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European Credit Update - October 2014

| Tradeweb

Key Points: 

  • Volatility returns to markets 
  • Greek bond yields near 9% 
  • Fed ends its QE program 
  • BoJ expands asset buying 

Global government bond markets saw an increase in volatility in October, amid investor concerns over continuing geopolitical tensions and softer economic data. The International Monetary Fund downgraded its global growth forecasts for 2014 and 2015 to 3.3% and 3.8% respectively, down from its 3.4% and 4% projections in July. Germany, too, cut its growth outlook for this year (from 1.8% to 1.2%) and the next (from 2% to 1.3%), while investor sentiment in the country declined to -3.6% (a 22-month low). However, “flash” manufacturing data released on October 23 beat expectations with a reading of 51.8. The mid-yield on the 10-year Bund closed at 0.77% on October 15 - its lowest level on Tradeweb. This was also the case for 10-year bond mid-yields in five other eurozone countries: Austria (0.99%), Belgium (1.06%), Finland (0.92%), France (1.14%), and the Netherlands (0.92%).

In contrast, yields on European peripheral debt rose during the month, with Greek bonds suffering the most. The government’s early bailout exit plans and a poll giving anti-austerity party Syriza a lead over ruling New Democracy added to investor fears. The change in Greece’s 10-year government bond mid-yield of 2.5 percentage points from 6.29% on October 3 to 8.79% on October 16 was the largest swing in a single month since May 2013, when a drop of 2.85 percentage points occurred between the 1st and 22nd of that month.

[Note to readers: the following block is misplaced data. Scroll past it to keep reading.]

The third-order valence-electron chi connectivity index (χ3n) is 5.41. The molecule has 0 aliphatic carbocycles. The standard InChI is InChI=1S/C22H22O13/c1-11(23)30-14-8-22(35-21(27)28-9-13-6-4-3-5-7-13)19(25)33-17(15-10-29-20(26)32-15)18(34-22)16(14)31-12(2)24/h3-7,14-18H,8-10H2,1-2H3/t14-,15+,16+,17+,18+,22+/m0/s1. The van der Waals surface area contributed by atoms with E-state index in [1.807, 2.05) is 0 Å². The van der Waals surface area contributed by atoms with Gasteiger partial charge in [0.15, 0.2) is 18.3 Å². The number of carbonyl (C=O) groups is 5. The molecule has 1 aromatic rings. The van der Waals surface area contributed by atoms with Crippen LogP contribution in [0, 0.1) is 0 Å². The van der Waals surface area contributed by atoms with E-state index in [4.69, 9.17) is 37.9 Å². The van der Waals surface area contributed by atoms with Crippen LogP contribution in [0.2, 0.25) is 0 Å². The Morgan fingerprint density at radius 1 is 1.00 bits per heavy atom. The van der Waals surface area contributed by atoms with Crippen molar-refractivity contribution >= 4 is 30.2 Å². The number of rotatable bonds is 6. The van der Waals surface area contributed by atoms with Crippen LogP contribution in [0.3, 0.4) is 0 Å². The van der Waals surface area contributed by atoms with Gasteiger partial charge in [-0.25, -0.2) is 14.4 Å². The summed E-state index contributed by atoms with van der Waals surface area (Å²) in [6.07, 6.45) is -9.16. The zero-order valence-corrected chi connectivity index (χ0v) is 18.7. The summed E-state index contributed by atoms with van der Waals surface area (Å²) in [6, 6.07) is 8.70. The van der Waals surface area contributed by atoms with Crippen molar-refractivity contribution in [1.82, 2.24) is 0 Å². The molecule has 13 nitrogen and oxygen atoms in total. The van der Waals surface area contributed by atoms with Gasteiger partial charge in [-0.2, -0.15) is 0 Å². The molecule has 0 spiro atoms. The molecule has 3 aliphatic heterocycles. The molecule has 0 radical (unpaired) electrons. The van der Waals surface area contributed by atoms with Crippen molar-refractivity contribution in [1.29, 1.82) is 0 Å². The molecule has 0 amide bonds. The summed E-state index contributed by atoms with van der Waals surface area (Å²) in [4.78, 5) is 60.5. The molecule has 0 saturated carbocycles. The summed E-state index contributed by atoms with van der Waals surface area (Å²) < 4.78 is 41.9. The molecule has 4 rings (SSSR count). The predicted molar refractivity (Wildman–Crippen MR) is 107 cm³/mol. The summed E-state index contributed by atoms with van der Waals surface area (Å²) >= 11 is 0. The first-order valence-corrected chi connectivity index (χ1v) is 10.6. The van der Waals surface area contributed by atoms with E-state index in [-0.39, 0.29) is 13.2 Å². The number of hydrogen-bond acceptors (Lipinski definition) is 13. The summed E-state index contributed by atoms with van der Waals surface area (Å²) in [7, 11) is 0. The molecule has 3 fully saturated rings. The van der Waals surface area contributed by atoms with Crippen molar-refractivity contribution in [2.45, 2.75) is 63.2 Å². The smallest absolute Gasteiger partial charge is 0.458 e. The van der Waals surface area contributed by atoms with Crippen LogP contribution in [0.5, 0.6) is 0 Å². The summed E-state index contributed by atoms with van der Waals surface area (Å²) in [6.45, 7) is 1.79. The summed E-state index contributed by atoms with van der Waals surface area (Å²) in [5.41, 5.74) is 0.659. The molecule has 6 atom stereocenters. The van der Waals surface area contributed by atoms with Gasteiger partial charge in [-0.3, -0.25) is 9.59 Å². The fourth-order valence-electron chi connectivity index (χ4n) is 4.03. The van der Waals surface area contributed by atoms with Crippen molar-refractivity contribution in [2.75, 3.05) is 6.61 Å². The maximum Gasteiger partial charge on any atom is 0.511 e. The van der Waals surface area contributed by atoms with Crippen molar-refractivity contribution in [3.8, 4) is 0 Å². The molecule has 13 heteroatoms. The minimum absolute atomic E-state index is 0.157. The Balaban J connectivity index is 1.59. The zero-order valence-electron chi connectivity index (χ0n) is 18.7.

Central bank policy diverged further in October. In Europe, the Bank of England maintained interest rates and asset purchases at their record-low levels; Sweden’s Riksbank cut its main interest rate to zero; and the European Central Bank began its covered bond buying program. Across the Atlantic, the U.S. Federal Reserve ended its third round of quantitative easing as expected. Sweden’s 10-year bond mid-yield plunged 31 basis points to 1.18% over the month, while its UK and U.S. counterparts both touched 16-month lows on October 15 – at 1.98% and 2.09% respectively – before climbing to end the month at 2.25% and 2.33%. In a surprise move, the Bank of Japan announced on October 31 its intention to expand its asset purchasing scheme from between ¥60 and ¥70 trillion a year to ¥80 trillion. The mid-yield on the Japanese 10-year government bond dropped to an intraday low of 0.44% that day, before closing two basis points higher at 0.46%.